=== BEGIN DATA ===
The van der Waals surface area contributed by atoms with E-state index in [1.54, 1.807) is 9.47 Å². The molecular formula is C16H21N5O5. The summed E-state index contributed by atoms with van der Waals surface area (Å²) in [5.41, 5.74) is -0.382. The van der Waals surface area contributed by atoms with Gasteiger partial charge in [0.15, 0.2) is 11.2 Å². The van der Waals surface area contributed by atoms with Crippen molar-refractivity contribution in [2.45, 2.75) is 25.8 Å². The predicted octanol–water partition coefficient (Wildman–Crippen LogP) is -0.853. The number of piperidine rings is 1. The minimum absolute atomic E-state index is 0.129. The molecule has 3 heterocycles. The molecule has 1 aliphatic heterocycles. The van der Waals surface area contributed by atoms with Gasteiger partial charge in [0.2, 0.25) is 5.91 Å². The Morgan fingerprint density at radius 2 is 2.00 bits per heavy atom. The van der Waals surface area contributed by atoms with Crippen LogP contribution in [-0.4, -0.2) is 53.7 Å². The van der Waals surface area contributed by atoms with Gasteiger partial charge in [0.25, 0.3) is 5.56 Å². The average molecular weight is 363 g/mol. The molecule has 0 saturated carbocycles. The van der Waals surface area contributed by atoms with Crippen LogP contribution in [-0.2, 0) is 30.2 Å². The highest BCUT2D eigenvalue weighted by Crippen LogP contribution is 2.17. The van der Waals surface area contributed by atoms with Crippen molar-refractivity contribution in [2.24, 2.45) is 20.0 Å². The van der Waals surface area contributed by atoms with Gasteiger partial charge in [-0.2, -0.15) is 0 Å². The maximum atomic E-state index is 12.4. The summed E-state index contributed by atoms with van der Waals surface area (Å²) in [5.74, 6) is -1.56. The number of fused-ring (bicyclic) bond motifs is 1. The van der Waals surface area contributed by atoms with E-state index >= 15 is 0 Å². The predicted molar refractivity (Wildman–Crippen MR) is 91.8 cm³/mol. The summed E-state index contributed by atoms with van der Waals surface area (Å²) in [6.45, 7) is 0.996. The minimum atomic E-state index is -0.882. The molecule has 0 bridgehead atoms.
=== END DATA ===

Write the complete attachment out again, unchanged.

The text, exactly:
The van der Waals surface area contributed by atoms with E-state index in [1.54, 1.807) is 9.47 Å². The molecular formula is C16H21N5O5. The summed E-state index contributed by atoms with van der Waals surface area (Å²) in [5.41, 5.74) is -0.382. The van der Waals surface area contributed by atoms with Gasteiger partial charge in [0.15, 0.2) is 11.2 Å². The van der Waals surface area contributed by atoms with Crippen molar-refractivity contribution in [2.45, 2.75) is 25.8 Å². The predicted octanol–water partition coefficient (Wildman–Crippen LogP) is -0.853. The number of piperidine rings is 1. The minimum absolute atomic E-state index is 0.129. The molecule has 3 heterocycles. The molecule has 1 aliphatic heterocycles. The van der Waals surface area contributed by atoms with Gasteiger partial charge in [0.2, 0.25) is 5.91 Å². The Morgan fingerprint density at radius 2 is 2.00 bits per heavy atom. The van der Waals surface area contributed by atoms with Crippen LogP contribution in [-0.4, -0.2) is 53.7 Å². The van der Waals surface area contributed by atoms with Gasteiger partial charge in [0.25, 0.3) is 5.56 Å². The average molecular weight is 363 g/mol. The molecule has 0 saturated carbocycles. The van der Waals surface area contributed by atoms with Crippen LogP contribution in [-0.2, 0) is 30.2 Å². The highest BCUT2D eigenvalue weighted by Crippen LogP contribution is 2.17. The van der Waals surface area contributed by atoms with Crippen molar-refractivity contribution in [2.24, 2.45) is 20.0 Å². The van der Waals surface area contributed by atoms with Gasteiger partial charge in [-0.2, -0.15) is 0 Å². The maximum atomic E-state index is 12.4. The summed E-state index contributed by atoms with van der Waals surface area (Å²) in [5.74, 6) is -1.56. The number of fused-ring (bicyclic) bond motifs is 1. The van der Waals surface area contributed by atoms with E-state index >= 15 is 0 Å². The predicted molar refractivity (Wildman–Crippen MR) is 91.8 cm³/mol. The summed E-state index contributed by atoms with van der Waals surface area (Å²) in [6.45, 7) is 0.996. The minimum atomic E-state index is -0.882. The molecule has 0 bridgehead atoms.